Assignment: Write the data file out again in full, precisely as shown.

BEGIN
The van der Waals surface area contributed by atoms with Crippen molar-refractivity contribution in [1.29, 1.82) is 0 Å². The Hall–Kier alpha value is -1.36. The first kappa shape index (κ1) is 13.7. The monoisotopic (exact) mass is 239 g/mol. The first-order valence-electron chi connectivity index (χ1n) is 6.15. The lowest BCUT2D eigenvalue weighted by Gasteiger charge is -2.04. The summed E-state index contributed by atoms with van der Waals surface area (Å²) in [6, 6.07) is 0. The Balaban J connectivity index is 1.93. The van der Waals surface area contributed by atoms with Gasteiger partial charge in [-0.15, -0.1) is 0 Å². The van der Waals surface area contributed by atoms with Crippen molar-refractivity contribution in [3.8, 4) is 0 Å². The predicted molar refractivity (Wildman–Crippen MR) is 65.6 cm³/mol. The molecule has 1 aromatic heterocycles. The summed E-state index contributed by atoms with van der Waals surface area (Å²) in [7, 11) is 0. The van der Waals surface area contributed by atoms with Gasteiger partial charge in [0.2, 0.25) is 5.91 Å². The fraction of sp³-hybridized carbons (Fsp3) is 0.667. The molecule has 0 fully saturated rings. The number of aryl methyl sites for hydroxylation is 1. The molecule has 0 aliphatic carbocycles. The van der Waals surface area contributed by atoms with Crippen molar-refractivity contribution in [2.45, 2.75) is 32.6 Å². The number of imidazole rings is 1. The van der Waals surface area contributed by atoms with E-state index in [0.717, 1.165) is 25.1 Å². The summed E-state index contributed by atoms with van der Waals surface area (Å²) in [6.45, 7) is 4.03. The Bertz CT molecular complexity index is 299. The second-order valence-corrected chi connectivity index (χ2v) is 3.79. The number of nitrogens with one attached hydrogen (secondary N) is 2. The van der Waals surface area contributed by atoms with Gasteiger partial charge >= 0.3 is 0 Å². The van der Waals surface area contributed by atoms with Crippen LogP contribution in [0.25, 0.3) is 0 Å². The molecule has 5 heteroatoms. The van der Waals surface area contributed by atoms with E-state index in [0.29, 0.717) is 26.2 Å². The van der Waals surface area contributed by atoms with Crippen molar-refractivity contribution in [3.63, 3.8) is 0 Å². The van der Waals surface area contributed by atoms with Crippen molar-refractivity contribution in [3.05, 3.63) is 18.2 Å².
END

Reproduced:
The van der Waals surface area contributed by atoms with Crippen molar-refractivity contribution in [1.29, 1.82) is 0 Å². The Hall–Kier alpha value is -1.36. The first kappa shape index (κ1) is 13.7. The monoisotopic (exact) mass is 239 g/mol. The first-order valence-electron chi connectivity index (χ1n) is 6.15. The lowest BCUT2D eigenvalue weighted by Gasteiger charge is -2.04. The summed E-state index contributed by atoms with van der Waals surface area (Å²) in [6, 6.07) is 0. The Balaban J connectivity index is 1.93. The van der Waals surface area contributed by atoms with Gasteiger partial charge in [-0.15, -0.1) is 0 Å². The van der Waals surface area contributed by atoms with Crippen molar-refractivity contribution in [3.8, 4) is 0 Å². The predicted molar refractivity (Wildman–Crippen MR) is 65.6 cm³/mol. The molecule has 1 aromatic heterocycles. The summed E-state index contributed by atoms with van der Waals surface area (Å²) in [7, 11) is 0. The van der Waals surface area contributed by atoms with Gasteiger partial charge in [0.2, 0.25) is 5.91 Å². The fraction of sp³-hybridized carbons (Fsp3) is 0.667. The molecule has 0 fully saturated rings. The number of aryl methyl sites for hydroxylation is 1. The molecule has 0 aliphatic carbocycles. The van der Waals surface area contributed by atoms with Crippen molar-refractivity contribution in [2.45, 2.75) is 32.6 Å². The number of imidazole rings is 1. The van der Waals surface area contributed by atoms with E-state index in [0.717, 1.165) is 25.1 Å². The summed E-state index contributed by atoms with van der Waals surface area (Å²) in [6.45, 7) is 4.03. The Bertz CT molecular complexity index is 299. The second-order valence-corrected chi connectivity index (χ2v) is 3.79. The number of nitrogens with one attached hydrogen (secondary N) is 2. The van der Waals surface area contributed by atoms with Gasteiger partial charge >= 0.3 is 0 Å². The van der Waals surface area contributed by atoms with Crippen LogP contribution in [0.25, 0.3) is 0 Å². The molecule has 5 heteroatoms. The van der Waals surface area contributed by atoms with E-state index in [0.29, 0.717) is 26.2 Å². The van der Waals surface area contributed by atoms with Crippen molar-refractivity contribution in [3.63, 3.8) is 0 Å². The van der Waals surface area contributed by atoms with Crippen molar-refractivity contribution in [3.05, 3.63) is 18.2 Å².